Chronic obstructive pulmonary disease or COPD is an umbrella term that refers to a group of lung diseases that block airflow during exhalation, which makes it increasingly difficult to breath. Emphysema and chronic asthmatic bronchitis are the two main conditions that make up COPD. In all cases that damage to the airways eventually interferes with the exchange of the oxygen and carbon dioxide in the lungs (mayo).
COPD is the third leading cause of death in the United States. It is estimated that there is currently 16 million people in the United States diagnosed with COPD, with as many as 14 million people still being undiagnosed. Men are seven times more likely to be diagnosed with emphysema than women. As COPD develops over time it is most commonly seen in people over 40 years. “It is estimated that 5 to 7 percent of adult’s who are current or former smokers have moderate reductions in lung function and 3 to 5 percent have severe reductions” (copd-international). The mortality rate has increased 22% in just the last decade alone (copd-international).
As a general rule symptoms of COPD do not usually appear until there has been significant damage to the lungs, and they will worsen over time. The signs and symptoms of COPD can vary depending on which of the lung disease is more prominent, and many people have many symptoms at the same time. The symptoms are usually shortness of breath, wheezing, chest tightness, chronic cough with or with out mucus, fatigue and many respiratory infections (ncbi) (mayo). COPD is typically caused by long term exposure to airborne irritants such as tobacco smoke, dust, chemical fumes and air pollutions. However the leading cause of COPD is smoking. The more a person smokes the more likely they are to develop COPD. There are rare cases where non-smokers can develop COPD because they lack a protein called alpha-1 antitrypsin (ncbi) (mayo)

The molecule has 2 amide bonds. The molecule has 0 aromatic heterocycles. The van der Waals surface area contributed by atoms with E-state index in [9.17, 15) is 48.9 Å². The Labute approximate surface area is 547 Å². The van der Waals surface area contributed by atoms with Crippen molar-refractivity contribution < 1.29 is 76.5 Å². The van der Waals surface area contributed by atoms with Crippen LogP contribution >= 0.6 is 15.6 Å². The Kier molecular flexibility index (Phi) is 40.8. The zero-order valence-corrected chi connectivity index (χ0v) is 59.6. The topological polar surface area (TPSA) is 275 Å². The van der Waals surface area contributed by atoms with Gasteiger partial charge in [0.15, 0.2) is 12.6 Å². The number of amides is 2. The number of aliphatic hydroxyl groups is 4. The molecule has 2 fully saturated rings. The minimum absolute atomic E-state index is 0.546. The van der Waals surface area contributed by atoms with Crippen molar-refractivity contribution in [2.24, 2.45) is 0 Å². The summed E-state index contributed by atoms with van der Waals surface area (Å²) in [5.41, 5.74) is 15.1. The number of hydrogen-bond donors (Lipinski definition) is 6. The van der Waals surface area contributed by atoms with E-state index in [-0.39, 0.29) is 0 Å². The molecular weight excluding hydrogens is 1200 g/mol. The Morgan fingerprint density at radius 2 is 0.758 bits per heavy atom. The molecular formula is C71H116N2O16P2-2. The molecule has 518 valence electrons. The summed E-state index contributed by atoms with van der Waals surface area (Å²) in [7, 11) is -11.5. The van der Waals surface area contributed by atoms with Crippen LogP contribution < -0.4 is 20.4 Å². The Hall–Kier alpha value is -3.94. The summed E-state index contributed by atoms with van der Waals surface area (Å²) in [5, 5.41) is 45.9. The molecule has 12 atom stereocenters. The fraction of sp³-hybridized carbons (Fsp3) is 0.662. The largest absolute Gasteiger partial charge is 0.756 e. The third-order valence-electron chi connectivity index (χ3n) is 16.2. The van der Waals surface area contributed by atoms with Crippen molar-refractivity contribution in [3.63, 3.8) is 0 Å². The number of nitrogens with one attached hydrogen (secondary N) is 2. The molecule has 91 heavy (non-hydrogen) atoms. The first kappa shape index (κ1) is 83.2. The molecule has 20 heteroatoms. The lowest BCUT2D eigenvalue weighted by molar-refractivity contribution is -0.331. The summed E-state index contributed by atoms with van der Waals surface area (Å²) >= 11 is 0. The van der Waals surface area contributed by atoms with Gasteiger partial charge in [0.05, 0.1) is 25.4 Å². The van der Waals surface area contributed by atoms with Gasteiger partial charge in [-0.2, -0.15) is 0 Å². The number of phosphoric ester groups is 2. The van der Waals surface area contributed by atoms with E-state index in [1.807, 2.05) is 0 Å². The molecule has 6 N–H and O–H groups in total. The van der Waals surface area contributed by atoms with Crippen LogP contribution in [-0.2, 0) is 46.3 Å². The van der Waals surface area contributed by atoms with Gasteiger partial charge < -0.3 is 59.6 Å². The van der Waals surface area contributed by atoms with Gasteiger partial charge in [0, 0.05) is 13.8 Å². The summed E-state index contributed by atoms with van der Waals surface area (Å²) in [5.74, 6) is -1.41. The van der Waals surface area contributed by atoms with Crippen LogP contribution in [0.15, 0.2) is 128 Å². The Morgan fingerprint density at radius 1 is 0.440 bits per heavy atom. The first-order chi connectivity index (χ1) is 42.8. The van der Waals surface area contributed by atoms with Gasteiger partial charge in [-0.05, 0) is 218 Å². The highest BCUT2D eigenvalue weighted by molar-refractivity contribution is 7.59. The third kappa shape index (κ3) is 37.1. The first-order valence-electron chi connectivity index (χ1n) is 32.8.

Because COPD refers to obstruction in the lungs caused by chronic asthmatic bronchitis and...
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